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Robert Jamieson; A. R. Fausset; David Brown

Commentary Critical and Explanatory on the Whole Bible - Genesis 27:13

13-17. and his mother said unto him, Upon me be thy curse—His conscience being soothed by his mother, preparations were hastily made for carrying out the device; consisting, first, of a kid's flesh, which, made into a ragout, spiced with salt, onions, garlic, and lemon juice, might easily be passed off on a blind old man, with blunted senses, as game; second, of pieces of goat's skin bound on his hands and neck, its soft silken hair resembling that on the cheek of a young man; third, of the... read more

Thomas Constable

Expository Notes of Dr. Thomas Constable - Genesis 27:5-17

It seems consistent with the character of Rebekah as presented elsewhere in Genesis to interpret her actions here as predictable, if not commendable. A sincere desire to make sure that Isaac’s blessing went to the divinely chosen, more responsible of her sons apparently motivated her. While her motive seems to have been good, her method evidenced lack of faith in God. [Note: See Sharp, pp. 164-68.] She tried to "pull the wool" over Isaac’s eyes."Jacob is clearly less concerned with the... read more

John Dummelow

John Dummelow's Commentary on the Bible - Genesis 27:1-46

Jacob by Subtilty obtains the BlessingUrged on by his mother, Jacob attempts by unworthy means to secure the blessing of the firstborn with all the privileges it involved. But the wrongdoing of the actors in the story was soon followed by the suffering which assuredly waits on sin. To quote Delitzsch: ’(a) Isaac suffers for his preference for Esau, which was not determined by the will of God but by his weak affection: (b) Esau suffers for despising the blessing of the firstborn: (c) Rebekah... read more

Charles John Ellicott

Ellicott's Commentary for English Readers - Genesis 27:1-46

THE TÔLDÔTH ISAAC (Genesis 25:19 to Genesis 35:29). THE BIRTH OF ISAAC’S SONS.Abraham begat Isaac—The Tôldôth in its original form gave probably a complete genealogy of Isaac, tracing up his descent to Shem, and showing thereby that the right of primogeniture belonged to him; but the inspired historian uses only so much of this as is necessary for tracing the development of the Divine plan of human redemption.The Syrian.—Really, the Aramean, or descendant of Aram. (See Genesis 10:22-23.) The... read more

Charles John Ellicott

Ellicott's Commentary for English Readers - Genesis 27:13

(13) Upon me be thy curse.—No curse followed upon their conduct; but, on the contrary, Isaac acknowledged the substantial justice of the act of Rebekah and her son, and confirmed Jacob in the possession of the blessing (Genesis 27:33). It seems strange, nevertheless, that neither of them had any scruples at the immorality of the deed, but apparently thought that as the end was right they were justified in using falsehood and treachery. read more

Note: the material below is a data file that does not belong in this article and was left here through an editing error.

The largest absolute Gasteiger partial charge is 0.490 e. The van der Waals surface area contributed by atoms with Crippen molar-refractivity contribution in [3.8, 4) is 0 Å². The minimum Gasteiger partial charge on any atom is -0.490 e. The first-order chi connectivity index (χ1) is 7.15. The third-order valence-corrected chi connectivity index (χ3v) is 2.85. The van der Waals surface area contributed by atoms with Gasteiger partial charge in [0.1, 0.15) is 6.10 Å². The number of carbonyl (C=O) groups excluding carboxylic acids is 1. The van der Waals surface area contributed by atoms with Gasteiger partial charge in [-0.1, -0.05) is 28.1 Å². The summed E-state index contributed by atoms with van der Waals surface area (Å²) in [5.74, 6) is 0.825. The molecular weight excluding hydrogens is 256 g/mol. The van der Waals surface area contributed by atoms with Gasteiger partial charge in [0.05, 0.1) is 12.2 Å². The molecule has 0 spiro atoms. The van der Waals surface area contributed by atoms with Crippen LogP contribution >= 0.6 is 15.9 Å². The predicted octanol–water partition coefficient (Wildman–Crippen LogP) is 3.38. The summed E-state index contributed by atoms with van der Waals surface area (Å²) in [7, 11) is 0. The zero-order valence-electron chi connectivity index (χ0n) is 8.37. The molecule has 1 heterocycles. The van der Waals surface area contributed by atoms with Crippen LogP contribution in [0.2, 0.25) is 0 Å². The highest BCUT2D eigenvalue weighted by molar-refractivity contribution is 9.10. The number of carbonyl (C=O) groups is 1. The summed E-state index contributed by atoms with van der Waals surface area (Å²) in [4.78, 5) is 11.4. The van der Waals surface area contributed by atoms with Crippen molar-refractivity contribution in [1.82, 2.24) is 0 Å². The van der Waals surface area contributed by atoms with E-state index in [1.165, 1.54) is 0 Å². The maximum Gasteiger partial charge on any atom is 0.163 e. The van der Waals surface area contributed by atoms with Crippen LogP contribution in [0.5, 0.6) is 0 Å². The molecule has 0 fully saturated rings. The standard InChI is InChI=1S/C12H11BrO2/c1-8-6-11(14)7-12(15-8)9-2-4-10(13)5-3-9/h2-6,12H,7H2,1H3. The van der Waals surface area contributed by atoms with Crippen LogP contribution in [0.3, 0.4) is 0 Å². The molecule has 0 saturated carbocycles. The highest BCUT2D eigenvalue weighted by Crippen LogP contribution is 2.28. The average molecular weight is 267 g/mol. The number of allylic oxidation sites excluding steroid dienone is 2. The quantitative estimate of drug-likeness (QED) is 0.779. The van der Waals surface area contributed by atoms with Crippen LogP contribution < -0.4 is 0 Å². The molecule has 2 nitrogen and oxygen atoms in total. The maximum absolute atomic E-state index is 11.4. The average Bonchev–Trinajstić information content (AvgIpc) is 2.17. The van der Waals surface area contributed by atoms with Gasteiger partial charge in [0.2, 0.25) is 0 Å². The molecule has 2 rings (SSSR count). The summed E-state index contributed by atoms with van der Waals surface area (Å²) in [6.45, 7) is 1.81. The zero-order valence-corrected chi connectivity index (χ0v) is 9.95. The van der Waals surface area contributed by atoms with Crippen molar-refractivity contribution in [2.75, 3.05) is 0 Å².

William Nicoll

Expositor's Dictionary of Texts - Genesis 27:1-46

Music to the House of God (At a Musical Festival) Genesis 27:17 I. If we ask what is the true place of music in the Church of God, we can but answer that it has a wondrous power of creating and sustaining emotion and enthusiasm. The danger lies in our confusing music designed and executed for devotional purposes with music designed for other purposes. The devotion of the performer's heart in spiritual penitence or praise must inspire the music of the Church if it is to be for the worship of... read more

William Nicoll

Expositor's Bible Commentary - Genesis 27:1-46

JACOB’S FRAUDGenesis 27:1-46"The counsel of the Lord standeth for ever."- Psalms 33:11THERE are some families whose miserable existence is almost entirely made up of malicious plottings and counter-plottings, little mischievous designs, and spiteful triumphs of one member or party in the family over the other. It is not pleasant to have the veil withdrawn, and to see that where love and eager self-sacrifice might be expected their places are occupied by an eager assertion of rights, and a cold,... read more

Arno Clemens Gaebelein

Arno Gaebelein's Annotated Bible - Genesis 27:1-46

CHAPTER 27 The Story of Jacob and the Deception of Rebekah and Jacob 1. Esau sent (Genesis 27:1-4 ) 2. Rebekah’s deception (Genesis 27:5-17 ) 3. Jacob’s deception (Genesis 27:18-25 ) 4. Jacob blessed (Genesis 27:26-29 ) 5. The discovery (Genesis 27:30-40 ) 6. Esau hates Jacob (Genesis 27:41 ) 7. Rebekah advises Jacob to flee (Genesis 27:42-46 ) With this chapter the story of Jacob begins. Three periods of his life are especially to be noticed: 1. His life in Canaan; 2. His... read more

John Calvin

Geneva Study Bible - Genesis 27:13

27:13 And his mother said unto him, {c} Upon me [be] thy curse, my son: only obey my voice, and go fetch me [them].(c) The assurance of God’s decree made her bold. read more

L.M. Grant

L. M. Grant's Commentary on the Bible - Genesis 27:1-46

JACOB DECEIVES HIS FATHER In spite of Esau's wrong marriages, and in spite of God's word that Isaac's older son would serve the younger (ch.25:23). Isaac was ready to confer his chief blessing on Esau. We are told in verse 1 that his eyes were dim, and no doubt his spiritual eyes were dim also, evidently because he allowed his natural appetite to take precedence over the revealed will of God (ch.25:28). But in order that he might bless Esau, he wanted Esau first to take his bow and quiver of... read more

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